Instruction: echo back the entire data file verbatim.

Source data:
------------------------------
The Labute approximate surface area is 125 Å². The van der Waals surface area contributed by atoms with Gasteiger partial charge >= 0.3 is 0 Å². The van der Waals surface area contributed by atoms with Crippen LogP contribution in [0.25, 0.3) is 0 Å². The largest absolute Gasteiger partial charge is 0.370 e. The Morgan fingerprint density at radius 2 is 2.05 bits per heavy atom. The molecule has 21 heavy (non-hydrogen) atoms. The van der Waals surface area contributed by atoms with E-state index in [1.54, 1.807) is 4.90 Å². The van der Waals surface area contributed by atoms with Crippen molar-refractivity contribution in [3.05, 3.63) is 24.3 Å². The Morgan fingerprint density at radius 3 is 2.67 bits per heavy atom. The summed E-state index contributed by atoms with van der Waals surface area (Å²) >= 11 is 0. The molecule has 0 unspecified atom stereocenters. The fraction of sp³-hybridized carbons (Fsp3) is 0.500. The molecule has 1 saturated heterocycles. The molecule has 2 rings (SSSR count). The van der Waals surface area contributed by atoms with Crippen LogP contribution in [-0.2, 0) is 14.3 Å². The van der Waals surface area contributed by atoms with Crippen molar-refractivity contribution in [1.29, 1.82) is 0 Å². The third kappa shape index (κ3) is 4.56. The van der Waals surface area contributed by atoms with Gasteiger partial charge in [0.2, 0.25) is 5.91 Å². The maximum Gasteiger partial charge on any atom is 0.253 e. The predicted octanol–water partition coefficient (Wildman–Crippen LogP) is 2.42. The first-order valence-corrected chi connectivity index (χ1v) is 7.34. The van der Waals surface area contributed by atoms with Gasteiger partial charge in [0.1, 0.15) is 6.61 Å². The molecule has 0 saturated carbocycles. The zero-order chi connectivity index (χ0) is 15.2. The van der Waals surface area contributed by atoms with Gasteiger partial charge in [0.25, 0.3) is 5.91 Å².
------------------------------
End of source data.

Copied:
The Labute approximate surface area is 125 Å². The van der Waals surface area contributed by atoms with Gasteiger partial charge >= 0.3 is 0 Å². The van der Waals surface area contributed by atoms with Crippen LogP contribution in [0.25, 0.3) is 0 Å². The largest absolute Gasteiger partial charge is 0.370 e. The Morgan fingerprint density at radius 2 is 2.05 bits per heavy atom. The molecule has 21 heavy (non-hydrogen) atoms. The van der Waals surface area contributed by atoms with E-state index in [1.54, 1.807) is 4.90 Å². The van der Waals surface area contributed by atoms with Crippen molar-refractivity contribution in [3.05, 3.63) is 24.3 Å². The Morgan fingerprint density at radius 3 is 2.67 bits per heavy atom. The summed E-state index contributed by atoms with van der Waals surface area (Å²) >= 11 is 0. The molecule has 0 unspecified atom stereocenters. The fraction of sp³-hybridized carbons (Fsp3) is 0.500. The molecule has 1 saturated heterocycles. The molecule has 2 rings (SSSR count). The van der Waals surface area contributed by atoms with Crippen LogP contribution in [-0.2, 0) is 14.3 Å². The van der Waals surface area contributed by atoms with Crippen molar-refractivity contribution in [1.29, 1.82) is 0 Å². The third kappa shape index (κ3) is 4.56. The van der Waals surface area contributed by atoms with Gasteiger partial charge in [0.2, 0.25) is 5.91 Å². The maximum Gasteiger partial charge on any atom is 0.253 e. The predicted octanol–water partition coefficient (Wildman–Crippen LogP) is 2.42. The first-order valence-corrected chi connectivity index (χ1v) is 7.34. The van der Waals surface area contributed by atoms with Gasteiger partial charge in [0.1, 0.15) is 6.61 Å². The molecule has 0 saturated carbocycles. The zero-order chi connectivity index (χ0) is 15.2. The van der Waals surface area contributed by atoms with Gasteiger partial charge in [0.25, 0.3) is 5.91 Å².